I am a great fan of Richard Dawkins. As a writer on evolution he is second to no one, and this in a discipline that is unfairly blessed with good writers. I also value his role as a defender of the scientific method against creationists, intelligent designers, psychics, mystics and other frauds. But, I'm just not sure about his just-screened TV programme The roots of all evil?
I certainly agree with him that creationism and intelligent design have no place being taught alongside evolution in science classes. The reason is simple: they aren't science. The basic reasoning of intelligent design is as follows. Such-and-such is too complex to have arisen "by chance" (as if chance were all there were) so it MUST have been designed. And if it were designed then it follows that the designer was at least as intelligent and skillful as a human designer. The problem is, though, that this designer has to be more complex than the thing you are trying to explain, so it is not an explanation. So you replace a big problem with an even bigger one. This is bad science, but it still could, conceivably, be considered within the realms of scientific explanation (albeit violating one of sciences guiding principles of parsimony). Most IDers, do not take this path however, they argue that the designer is not in itself scientifically explainable because it exists outside the material world. The use of immaterial causes, causes that cannot, ultimately, be reducible to the various laws of physics, is strictly off limits to science which HAS to be founded these laws. So ID is NOT science because it violates the materialist principle that lies at the heart of all scientific explanation. Using gods in science is an absurdly slippery slope. Any time you come up against an apparently insoluble problem (and this happens frequently) you can simply posit a godly intervention and slip off out to the pub: job done.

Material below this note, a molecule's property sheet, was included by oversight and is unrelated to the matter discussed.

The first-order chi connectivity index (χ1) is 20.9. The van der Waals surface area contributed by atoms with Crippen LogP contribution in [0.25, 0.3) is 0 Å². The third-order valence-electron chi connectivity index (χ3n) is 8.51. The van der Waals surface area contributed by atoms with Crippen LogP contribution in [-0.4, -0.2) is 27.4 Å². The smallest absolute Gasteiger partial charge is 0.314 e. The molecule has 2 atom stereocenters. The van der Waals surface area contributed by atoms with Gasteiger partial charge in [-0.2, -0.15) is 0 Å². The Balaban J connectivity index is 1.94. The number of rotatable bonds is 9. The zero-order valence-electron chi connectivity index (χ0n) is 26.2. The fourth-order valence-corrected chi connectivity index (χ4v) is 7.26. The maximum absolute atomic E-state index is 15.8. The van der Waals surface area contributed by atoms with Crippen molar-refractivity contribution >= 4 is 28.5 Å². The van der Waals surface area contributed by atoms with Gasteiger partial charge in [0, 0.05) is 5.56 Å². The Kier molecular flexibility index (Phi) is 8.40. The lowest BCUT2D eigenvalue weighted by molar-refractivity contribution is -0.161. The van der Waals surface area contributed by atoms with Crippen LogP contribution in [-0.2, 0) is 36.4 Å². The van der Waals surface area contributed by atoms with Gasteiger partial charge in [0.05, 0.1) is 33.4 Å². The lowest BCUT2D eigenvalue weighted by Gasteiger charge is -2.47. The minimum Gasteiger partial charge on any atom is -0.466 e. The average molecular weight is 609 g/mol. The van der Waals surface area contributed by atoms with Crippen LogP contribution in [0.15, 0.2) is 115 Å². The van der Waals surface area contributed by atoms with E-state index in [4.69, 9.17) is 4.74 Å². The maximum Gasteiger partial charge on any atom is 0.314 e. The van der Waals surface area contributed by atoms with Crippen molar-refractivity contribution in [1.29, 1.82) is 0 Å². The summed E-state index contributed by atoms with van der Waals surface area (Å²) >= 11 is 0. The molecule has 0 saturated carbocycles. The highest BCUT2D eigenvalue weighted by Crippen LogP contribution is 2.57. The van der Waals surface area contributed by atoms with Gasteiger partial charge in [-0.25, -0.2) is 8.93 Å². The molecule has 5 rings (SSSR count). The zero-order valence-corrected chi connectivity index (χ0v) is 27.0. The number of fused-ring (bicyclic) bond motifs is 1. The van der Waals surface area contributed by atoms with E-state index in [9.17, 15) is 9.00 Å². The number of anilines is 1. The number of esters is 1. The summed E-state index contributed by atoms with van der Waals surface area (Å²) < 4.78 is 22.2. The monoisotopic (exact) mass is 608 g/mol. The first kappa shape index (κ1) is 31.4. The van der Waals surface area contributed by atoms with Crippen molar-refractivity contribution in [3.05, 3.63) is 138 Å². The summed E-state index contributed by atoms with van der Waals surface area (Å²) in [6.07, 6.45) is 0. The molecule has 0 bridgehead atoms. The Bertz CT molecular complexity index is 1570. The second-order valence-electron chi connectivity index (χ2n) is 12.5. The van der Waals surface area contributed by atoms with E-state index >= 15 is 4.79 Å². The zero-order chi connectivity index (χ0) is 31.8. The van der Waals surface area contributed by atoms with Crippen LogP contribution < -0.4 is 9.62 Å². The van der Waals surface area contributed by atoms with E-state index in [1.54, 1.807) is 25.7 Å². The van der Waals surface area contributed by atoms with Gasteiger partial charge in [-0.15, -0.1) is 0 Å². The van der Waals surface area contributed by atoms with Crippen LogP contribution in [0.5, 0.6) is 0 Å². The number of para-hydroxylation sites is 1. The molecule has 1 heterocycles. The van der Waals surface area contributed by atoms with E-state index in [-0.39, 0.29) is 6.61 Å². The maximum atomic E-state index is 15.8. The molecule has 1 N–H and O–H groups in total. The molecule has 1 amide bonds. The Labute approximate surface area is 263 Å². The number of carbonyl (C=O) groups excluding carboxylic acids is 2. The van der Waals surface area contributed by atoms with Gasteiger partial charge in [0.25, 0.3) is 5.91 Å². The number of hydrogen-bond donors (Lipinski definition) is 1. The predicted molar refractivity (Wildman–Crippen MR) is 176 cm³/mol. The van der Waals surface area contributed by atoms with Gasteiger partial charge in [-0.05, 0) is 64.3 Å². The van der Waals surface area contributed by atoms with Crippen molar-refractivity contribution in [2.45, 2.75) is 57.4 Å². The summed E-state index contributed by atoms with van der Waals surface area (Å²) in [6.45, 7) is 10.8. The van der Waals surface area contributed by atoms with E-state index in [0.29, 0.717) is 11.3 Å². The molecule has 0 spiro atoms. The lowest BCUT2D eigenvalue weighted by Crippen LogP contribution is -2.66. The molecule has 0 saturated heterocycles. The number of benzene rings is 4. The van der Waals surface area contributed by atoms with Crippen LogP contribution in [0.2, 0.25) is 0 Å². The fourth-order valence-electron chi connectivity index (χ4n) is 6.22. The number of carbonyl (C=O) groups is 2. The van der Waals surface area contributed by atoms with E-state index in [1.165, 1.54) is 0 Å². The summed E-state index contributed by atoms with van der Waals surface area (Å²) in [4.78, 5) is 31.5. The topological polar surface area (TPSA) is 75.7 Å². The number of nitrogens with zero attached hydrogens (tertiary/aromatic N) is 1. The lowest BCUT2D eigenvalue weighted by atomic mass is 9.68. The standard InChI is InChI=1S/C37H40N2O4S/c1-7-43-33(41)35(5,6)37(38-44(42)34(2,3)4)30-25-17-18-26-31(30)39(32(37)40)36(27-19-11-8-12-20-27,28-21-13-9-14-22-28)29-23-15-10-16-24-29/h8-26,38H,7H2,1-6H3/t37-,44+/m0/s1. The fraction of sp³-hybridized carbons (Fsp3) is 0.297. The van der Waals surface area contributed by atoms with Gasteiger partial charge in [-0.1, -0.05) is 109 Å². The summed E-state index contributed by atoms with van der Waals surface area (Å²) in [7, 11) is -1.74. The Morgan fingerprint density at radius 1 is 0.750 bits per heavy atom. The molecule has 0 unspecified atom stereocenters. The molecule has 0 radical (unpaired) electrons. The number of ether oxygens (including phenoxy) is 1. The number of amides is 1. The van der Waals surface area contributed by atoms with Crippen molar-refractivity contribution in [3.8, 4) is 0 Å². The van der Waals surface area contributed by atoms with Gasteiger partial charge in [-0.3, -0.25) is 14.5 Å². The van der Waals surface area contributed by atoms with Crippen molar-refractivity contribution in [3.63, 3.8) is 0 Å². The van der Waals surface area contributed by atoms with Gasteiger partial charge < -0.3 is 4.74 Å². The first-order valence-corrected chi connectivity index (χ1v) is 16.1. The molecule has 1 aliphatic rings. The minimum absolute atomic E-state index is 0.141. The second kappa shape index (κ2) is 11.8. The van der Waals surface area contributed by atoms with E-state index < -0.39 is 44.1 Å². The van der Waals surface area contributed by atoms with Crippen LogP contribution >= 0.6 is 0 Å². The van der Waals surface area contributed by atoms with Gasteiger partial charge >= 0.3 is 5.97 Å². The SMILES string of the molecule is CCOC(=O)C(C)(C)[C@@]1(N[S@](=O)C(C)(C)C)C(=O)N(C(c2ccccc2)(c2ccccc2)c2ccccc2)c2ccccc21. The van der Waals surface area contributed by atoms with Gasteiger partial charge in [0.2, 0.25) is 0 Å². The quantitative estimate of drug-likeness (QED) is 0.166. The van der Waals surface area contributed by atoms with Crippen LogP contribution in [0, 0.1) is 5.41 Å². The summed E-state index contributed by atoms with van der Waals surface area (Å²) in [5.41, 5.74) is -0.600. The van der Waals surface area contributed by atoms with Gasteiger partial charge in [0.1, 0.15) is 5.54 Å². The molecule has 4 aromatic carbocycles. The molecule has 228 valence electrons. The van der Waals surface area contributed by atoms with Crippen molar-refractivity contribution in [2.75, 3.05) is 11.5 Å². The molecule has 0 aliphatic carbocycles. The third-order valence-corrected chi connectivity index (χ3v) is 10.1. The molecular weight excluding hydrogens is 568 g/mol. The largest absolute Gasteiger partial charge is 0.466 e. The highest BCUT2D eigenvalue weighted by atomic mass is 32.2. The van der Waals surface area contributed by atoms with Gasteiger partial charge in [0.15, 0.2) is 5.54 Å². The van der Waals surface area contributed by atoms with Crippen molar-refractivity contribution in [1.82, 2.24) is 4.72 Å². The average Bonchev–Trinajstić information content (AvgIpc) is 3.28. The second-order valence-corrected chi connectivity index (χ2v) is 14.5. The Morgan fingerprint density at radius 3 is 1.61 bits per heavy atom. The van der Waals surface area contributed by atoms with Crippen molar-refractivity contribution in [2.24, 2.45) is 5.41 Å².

No I don't disagree with Dawkins on this one.
The bit I am struggling with is captured by the title the programme; that religion is to blame for a great deal of the evils of the world. Religions, he argues have the unique ability to (1) foster hatred against "the other" and (2) provide individuals with the means to carry out atrocities with a belief in the universal right of their actions and the reward of reward in the afterlife.
Somehow I don't think that this stands up as an argument. Many atrocities (including genocide) have involved conflicts between religions, but it is also true that many have not. The industrial-scale genocide perpetrated by the Nazis on the Jews, Gypsies and others during the second world war was not motivated by religion. Nor was the massacre of the Tutsis in Rwanda; Pol Pot's killing of 2 million Cambodians; and the ongoing conflict in Darfur doesn't cleave cleanly along a religious fault line.
So if not religion, what? Intriguingly given Dawkins's interest in all things evolutionary, the answer might lie in natural selection itself. Humans are not purely selfish (or at least if they are selfish it is not simple garden variety selfishness), indeed they frequently engage in many cooperative and altruistic behaviours with other individuals who are genetically unrelated to them. (Genetic unrelatedness is important since, evolutionarily speaking, giving to a relative is tantamount to individual selfishness as your genes are benefitting to an extent determined by how closely related the individual is to you.) And recent research has suggested that cooperation with others is motivated by moral emotions such as shame, guilt, awe, anger and so on. From this perspective morality evolved as a way of encouraging us to reap the rewards of joint activity with others; we cooperate because we fear the anger of others, wish to avoid the public shame of being identified as a defaulter, or wish to be held in esteem as a good cooperator (this last motivation is often suggested as a reason why we give to charity). There is also a dark side to morality. For reasons that evolutionists don't properly understand the ties that bind us together in our group can also lead us to have negative attitudes to other groups-- something that social psychologists have known for some time. In extreme cases, such as when resources are scarce, or we feel threatened by another group these negative attitudes can lead to violence or even murder usually motivated by emotions such as disgust and contempt for the "other" (see my previous post on the power of disgust).
So to conclude. I am arguing that religion is neither necessary nor sufficient factor for leading us to commit atrocities, what matters most is our evolutionary heritage. We can, in equal measure, be saints and demons; the root of all evil is not religion but natural selection and although there are those that would like to ban the idea, it is harder to see how one might ban the process.